Mashed Rutabaga

Get to the Root

The rutabaga is a cruciferous root vegetable and hybrid of the turnip and cabbage. It is in the  family of Brassica napus and hails from 17th century Northern Europe and Scandinavia. It is most often called a “swede” or Swedish Turnip, and is believed to have been developed in 16th century by a Swedish botanist. Many centuries ago, in Ireland, it served as the first Jack-O-Lantern, wherein it was hollowed and filled with glowing coals.

There are three main types of rutabagas: the American Purple Top, the Laurentian, and the Thomas Strain of the Laurentian.  The rutabaga and turnip, both of the mustard family, are cool weather crops which is why we see them more often in the winter months. The rutabaga is half yellowish-orange and half purple. The skin is thick, and the neck of the rutabaga is thicker than that of a turnip. Rutabagas are larger and sweeter than turnips, and offer a sweet, nutty flavor.


Nutritional Value

Rutabagas are high in beta carotene, Vitamin C (35% RDA,) and Vitamin A (30%RDA), as well as potassium and manganese, which are necessary for energy. Other nutritional benefits include a healthy dose of B6, thiamin, folic acid, and phosphorous, which helps metabolize proteins and sugars. Additionally, the rutabaga provides antioxidants that help support the immune system and protect from free radical damage. In fact, the American Cancer Society recommends we increase our consumption of cruciferous vegetables.

Celebrating the Rutabaga

The rutabaga has not surged in popularity across the States as other root vegetables have done over the years. In fact, while more popular in the northern states, it is often overlooked elsewhere. This is probably due to the high population of Scandinavian and Russian immigrants in the northern states such as Minnesota and Wisconsin. Each August, Askov, Minnesota and Cumberland, Wisconsin hold rutabaga festivals where the town gathers for food, fun and festivities in honor of the rutabaga.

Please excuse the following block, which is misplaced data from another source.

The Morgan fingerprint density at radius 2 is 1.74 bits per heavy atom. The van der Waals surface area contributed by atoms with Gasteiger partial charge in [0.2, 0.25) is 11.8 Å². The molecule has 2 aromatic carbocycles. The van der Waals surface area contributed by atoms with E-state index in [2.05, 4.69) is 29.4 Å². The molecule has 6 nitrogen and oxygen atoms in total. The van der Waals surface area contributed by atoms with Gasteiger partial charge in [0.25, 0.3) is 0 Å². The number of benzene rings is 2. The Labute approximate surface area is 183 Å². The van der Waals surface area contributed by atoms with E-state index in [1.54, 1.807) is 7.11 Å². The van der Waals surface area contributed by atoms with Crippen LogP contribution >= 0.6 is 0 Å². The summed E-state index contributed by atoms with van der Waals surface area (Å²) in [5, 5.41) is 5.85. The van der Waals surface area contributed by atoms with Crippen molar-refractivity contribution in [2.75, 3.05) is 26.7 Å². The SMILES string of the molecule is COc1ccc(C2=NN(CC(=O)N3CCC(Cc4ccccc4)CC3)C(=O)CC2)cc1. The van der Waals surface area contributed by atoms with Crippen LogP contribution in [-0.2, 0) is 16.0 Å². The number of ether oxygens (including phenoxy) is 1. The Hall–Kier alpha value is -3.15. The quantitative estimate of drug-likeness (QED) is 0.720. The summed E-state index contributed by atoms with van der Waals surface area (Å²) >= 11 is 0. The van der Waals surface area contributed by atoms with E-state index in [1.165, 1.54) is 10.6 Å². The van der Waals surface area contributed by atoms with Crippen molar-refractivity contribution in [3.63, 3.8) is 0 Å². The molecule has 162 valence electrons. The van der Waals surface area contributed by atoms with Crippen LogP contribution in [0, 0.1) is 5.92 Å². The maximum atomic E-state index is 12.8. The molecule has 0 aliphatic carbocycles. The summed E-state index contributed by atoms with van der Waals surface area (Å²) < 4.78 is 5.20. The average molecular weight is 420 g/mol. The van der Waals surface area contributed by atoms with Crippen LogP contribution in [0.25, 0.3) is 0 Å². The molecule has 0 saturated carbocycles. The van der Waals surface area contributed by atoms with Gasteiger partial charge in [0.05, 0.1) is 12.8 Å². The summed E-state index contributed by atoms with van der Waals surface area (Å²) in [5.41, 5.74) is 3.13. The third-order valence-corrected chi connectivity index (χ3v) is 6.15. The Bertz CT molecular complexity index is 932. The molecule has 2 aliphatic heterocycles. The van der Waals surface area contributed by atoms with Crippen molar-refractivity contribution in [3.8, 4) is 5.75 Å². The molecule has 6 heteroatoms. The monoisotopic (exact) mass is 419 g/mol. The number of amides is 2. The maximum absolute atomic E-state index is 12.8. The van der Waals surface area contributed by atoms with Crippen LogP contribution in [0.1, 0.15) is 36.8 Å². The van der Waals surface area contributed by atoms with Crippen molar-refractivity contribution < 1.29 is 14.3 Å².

Selection and Preparation

When selecting a rutabaga, look for a thick, dry skin with a large neck. In markets, they are usually next to the turnips, so remember to look for the yellow-orange skin. When preparing a rutabaga, make sure you have a good sharp knife, as they can be challenging to cut. They can be parboiled to soften the outer skin; then peeled and diced.

Rutabagas have a rich, nutty, semi-sweet flavor and go well as a side dish with many meats and poultry. They are also delicious roasted and combined with parsnips, carrots, and onions. They take a bit longer to cook than carrots or parsnips, so you’ll want to start them in the oven or on the stove first; then add the other vegetables to ensure they’re done at the same time.

Mashed Rutabaga (serves 2)

2 large rutabaga, peeled and diced
Rutabaga Prep

1 small onion chopped

1 Tbsp olive oil

1/2 tsp parsley

1/2 tsp salt

1 tsp white pepper

1 pinch turbinado sugar (optional)


  1. On the stove, add oil to the pan and sauté onion until tender
  2. Add diced rutabaga
  3. Season with salt, pepper, and a pinch of sugar (optional)
  4. Add water to cover rutabaga; cook covered until tender; about 30-40 minutes (you may have to add more liquid)
    Rutabaga Cook
  5. Drain rutabaga
  6. Mash to desired consistency; garnish with parsley
    Rutabaga Beauty Close
  7. Double check seasonings; add salt and pepper if needed

Recipe Notes

  • Build up the flavor by using a vegetable or chicken stock in lieu of water
  • Season with a pinch of crushed red pepper
  • After removing from stove, toss in some fresh spinach for added color and nutrients

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